Amedica's CASCADE data shows silicon nitride spacers are comparable to hollow-body PEEK spacers

Amedica's CASCADE data shows silicon nitride spacers are comparable to hollow-body PEEK spacers

Amedica Corporation, a biomaterial company that develops and commercializes silicon nitride ceramics, today released the results of its CASCADE study, a blinded, randomized clinical trial that compared outcomes of spinal fusion surgery between its composite silicon nitride spacers manufactured with a central core of cancellous structured ceramic (CsC), to the gold standard, i.e., PEEK (polyether ether ketone plastic) spacers filled with bone autograft. [More]
New treatment approach may improve survival rates for certain patients with stage 4 lung cancer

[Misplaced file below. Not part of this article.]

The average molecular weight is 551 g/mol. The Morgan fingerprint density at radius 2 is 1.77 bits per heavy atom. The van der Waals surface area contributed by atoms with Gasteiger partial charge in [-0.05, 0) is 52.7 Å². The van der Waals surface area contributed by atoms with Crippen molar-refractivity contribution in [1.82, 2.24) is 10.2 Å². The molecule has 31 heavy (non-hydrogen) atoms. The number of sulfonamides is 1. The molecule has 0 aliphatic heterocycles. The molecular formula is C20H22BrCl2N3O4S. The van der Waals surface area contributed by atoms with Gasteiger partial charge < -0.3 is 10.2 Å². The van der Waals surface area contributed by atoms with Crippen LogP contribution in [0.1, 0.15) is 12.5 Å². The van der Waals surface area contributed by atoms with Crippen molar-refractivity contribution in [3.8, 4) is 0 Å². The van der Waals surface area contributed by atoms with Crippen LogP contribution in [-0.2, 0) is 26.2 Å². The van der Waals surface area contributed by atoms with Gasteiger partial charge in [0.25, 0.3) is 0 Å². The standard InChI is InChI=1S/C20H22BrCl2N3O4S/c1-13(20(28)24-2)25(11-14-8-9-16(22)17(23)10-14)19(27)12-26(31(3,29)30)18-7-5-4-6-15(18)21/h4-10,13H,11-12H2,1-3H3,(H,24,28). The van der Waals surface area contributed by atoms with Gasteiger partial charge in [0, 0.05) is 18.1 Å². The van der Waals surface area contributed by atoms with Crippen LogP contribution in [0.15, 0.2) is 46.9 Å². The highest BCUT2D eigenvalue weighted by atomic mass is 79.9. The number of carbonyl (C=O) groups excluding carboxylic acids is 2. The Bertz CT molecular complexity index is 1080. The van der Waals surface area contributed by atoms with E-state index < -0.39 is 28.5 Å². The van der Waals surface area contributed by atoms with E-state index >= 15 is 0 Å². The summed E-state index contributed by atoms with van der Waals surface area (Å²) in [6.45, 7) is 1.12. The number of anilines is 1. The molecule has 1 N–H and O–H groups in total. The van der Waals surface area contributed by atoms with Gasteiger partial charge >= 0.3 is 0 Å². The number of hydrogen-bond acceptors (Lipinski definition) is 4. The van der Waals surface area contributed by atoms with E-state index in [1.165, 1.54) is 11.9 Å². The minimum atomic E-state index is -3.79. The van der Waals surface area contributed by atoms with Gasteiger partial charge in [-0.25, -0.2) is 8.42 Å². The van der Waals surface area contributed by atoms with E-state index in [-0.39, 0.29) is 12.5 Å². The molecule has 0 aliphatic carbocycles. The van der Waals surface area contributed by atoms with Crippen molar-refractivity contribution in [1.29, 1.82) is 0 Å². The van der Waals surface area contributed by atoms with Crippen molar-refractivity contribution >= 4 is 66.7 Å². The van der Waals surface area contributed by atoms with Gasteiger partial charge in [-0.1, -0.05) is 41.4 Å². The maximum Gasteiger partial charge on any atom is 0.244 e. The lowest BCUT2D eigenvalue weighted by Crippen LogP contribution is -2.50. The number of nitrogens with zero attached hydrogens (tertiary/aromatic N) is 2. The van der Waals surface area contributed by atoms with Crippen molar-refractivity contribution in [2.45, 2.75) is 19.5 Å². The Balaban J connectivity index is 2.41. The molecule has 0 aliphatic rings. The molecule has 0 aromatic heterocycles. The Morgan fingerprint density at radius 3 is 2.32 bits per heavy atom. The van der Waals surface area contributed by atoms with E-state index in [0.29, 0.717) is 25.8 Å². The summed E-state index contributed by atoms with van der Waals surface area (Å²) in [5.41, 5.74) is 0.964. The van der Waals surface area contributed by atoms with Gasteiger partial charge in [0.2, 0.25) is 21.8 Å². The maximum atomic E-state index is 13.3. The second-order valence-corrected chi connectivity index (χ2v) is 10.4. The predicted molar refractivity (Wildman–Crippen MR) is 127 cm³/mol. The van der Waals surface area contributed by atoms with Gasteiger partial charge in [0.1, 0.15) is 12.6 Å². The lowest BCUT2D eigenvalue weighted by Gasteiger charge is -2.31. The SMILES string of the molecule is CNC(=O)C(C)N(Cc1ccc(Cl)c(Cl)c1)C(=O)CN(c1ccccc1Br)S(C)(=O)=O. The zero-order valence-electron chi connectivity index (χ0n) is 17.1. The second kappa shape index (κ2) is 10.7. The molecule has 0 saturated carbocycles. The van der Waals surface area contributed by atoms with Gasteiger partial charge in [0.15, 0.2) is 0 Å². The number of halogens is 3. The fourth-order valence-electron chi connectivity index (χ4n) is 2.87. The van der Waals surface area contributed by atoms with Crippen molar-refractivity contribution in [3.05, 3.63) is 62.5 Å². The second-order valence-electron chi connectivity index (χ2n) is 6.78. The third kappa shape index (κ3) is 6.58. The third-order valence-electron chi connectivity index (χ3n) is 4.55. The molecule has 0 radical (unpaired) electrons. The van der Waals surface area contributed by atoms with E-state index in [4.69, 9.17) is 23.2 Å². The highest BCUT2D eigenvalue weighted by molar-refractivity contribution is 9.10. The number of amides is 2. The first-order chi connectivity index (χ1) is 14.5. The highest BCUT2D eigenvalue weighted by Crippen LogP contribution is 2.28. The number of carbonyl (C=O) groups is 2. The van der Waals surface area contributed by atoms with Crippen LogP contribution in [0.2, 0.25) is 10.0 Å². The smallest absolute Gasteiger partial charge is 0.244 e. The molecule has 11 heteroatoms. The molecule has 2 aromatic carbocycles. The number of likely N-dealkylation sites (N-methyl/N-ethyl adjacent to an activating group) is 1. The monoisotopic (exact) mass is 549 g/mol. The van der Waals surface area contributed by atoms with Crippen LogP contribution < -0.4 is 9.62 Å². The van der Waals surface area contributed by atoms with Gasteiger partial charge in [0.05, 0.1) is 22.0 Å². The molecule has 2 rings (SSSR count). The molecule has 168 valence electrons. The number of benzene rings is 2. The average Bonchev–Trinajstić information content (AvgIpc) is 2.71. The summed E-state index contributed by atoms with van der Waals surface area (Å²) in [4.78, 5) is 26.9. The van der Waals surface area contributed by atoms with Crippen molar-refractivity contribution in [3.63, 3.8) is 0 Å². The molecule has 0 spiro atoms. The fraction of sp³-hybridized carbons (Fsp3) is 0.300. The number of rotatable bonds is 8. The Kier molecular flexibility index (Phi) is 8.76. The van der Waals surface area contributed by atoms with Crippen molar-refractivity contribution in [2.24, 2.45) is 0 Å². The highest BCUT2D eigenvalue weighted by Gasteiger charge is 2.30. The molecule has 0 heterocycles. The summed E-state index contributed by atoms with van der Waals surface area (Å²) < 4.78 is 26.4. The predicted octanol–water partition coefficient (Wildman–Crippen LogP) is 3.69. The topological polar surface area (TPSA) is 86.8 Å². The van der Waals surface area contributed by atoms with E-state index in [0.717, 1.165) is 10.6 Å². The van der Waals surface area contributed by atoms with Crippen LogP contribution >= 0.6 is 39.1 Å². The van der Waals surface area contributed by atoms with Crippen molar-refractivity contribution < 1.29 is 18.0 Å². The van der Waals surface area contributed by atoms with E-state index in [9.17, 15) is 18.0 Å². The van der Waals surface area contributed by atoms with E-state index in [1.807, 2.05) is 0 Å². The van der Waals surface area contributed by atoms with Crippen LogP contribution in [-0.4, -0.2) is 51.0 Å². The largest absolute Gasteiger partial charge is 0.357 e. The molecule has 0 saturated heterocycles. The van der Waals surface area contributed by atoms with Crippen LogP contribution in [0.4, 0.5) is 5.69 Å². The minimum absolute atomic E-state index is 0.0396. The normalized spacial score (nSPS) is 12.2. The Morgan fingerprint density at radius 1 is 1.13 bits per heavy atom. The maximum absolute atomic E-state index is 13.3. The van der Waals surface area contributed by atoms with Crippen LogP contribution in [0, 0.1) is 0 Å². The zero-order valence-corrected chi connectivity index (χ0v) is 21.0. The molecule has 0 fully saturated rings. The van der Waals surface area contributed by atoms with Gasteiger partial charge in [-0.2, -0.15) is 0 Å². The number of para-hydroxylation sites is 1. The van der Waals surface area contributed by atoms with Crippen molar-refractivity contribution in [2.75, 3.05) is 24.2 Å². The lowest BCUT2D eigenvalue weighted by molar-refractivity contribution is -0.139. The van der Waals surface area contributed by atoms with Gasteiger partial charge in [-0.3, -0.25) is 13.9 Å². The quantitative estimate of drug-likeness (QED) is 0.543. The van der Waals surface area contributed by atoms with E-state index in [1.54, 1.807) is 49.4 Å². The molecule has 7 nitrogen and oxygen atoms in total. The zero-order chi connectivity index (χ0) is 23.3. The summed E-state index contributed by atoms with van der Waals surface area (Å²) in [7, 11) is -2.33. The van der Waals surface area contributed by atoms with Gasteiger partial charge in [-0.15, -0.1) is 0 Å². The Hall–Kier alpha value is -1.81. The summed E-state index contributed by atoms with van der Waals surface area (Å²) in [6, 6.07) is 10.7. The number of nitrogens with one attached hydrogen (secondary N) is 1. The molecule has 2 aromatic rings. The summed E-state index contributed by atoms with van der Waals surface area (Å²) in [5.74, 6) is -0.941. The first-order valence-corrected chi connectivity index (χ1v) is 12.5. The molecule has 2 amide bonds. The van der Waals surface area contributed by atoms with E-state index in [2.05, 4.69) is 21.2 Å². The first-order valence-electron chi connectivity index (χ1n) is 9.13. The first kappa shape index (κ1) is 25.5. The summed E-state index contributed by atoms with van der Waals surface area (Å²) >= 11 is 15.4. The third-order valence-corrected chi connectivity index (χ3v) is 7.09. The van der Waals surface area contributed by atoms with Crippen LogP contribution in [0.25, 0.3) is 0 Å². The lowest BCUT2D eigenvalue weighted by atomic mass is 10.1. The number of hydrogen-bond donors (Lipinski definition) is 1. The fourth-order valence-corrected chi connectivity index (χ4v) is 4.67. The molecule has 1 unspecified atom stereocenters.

New treatment approach may improve survival rates for certain patients with stage 4 lung cancer

A clinical trial that combined stereotactic body radiation therapy with a specific chemotherapy regimen more than doubled survival rates for certain stage 4 lung cancer patients, UT Southwestern Medical Center cancer researchers report. [More]
Study shows that reprogramming stem cells can prevent cancer following full body radiation

Study shows that reprogramming stem cells can prevent cancer following full body radiation

The body has evolved ways to get rid of faulty stem cells. A University of Colorado Cancer Center study published today in the journal Stem Cells shows that one of these ways is a "program" that makes stem cells damaged by radiation differentiate into other cells that can no longer survive forever. [More]